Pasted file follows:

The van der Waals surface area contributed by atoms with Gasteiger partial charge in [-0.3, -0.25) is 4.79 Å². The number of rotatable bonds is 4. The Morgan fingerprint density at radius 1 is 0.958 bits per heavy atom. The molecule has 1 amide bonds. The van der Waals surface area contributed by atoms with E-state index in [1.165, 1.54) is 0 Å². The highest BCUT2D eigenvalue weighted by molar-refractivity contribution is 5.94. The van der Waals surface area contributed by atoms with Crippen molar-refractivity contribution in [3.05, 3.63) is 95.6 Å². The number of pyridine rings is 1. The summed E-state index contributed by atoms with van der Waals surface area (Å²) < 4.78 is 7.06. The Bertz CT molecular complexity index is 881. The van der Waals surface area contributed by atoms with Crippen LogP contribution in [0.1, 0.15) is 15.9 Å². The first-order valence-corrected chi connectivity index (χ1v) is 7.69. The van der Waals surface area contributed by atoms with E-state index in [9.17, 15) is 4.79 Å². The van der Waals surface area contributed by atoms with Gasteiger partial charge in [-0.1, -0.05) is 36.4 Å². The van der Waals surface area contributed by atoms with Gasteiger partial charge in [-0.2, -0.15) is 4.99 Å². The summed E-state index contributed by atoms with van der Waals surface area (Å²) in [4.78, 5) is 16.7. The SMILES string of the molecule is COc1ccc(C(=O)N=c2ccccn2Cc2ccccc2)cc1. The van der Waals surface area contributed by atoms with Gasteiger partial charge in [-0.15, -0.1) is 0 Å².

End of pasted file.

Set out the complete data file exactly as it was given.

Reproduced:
The van der Waals surface area contributed by atoms with Gasteiger partial charge in [-0.3, -0.25) is 4.79 Å². The number of rotatable bonds is 4. The Morgan fingerprint density at radius 1 is 0.958 bits per heavy atom. The molecule has 1 amide bonds. The van der Waals surface area contributed by atoms with E-state index in [1.165, 1.54) is 0 Å². The highest BCUT2D eigenvalue weighted by molar-refractivity contribution is 5.94. The van der Waals surface area contributed by atoms with Crippen molar-refractivity contribution in [3.05, 3.63) is 95.6 Å². The number of pyridine rings is 1. The summed E-state index contributed by atoms with van der Waals surface area (Å²) < 4.78 is 7.06. The Bertz CT molecular complexity index is 881. The van der Waals surface area contributed by atoms with Crippen LogP contribution in [0.1, 0.15) is 15.9 Å². The first-order valence-corrected chi connectivity index (χ1v) is 7.69. The van der Waals surface area contributed by atoms with E-state index in [9.17, 15) is 4.79 Å². The van der Waals surface area contributed by atoms with Gasteiger partial charge in [-0.1, -0.05) is 36.4 Å². The van der Waals surface area contributed by atoms with Gasteiger partial charge in [-0.2, -0.15) is 4.99 Å². The summed E-state index contributed by atoms with van der Waals surface area (Å²) in [4.78, 5) is 16.7. The SMILES string of the molecule is COc1ccc(C(=O)N=c2ccccn2Cc2ccccc2)cc1. The van der Waals surface area contributed by atoms with Gasteiger partial charge in [-0.15, -0.1) is 0 Å².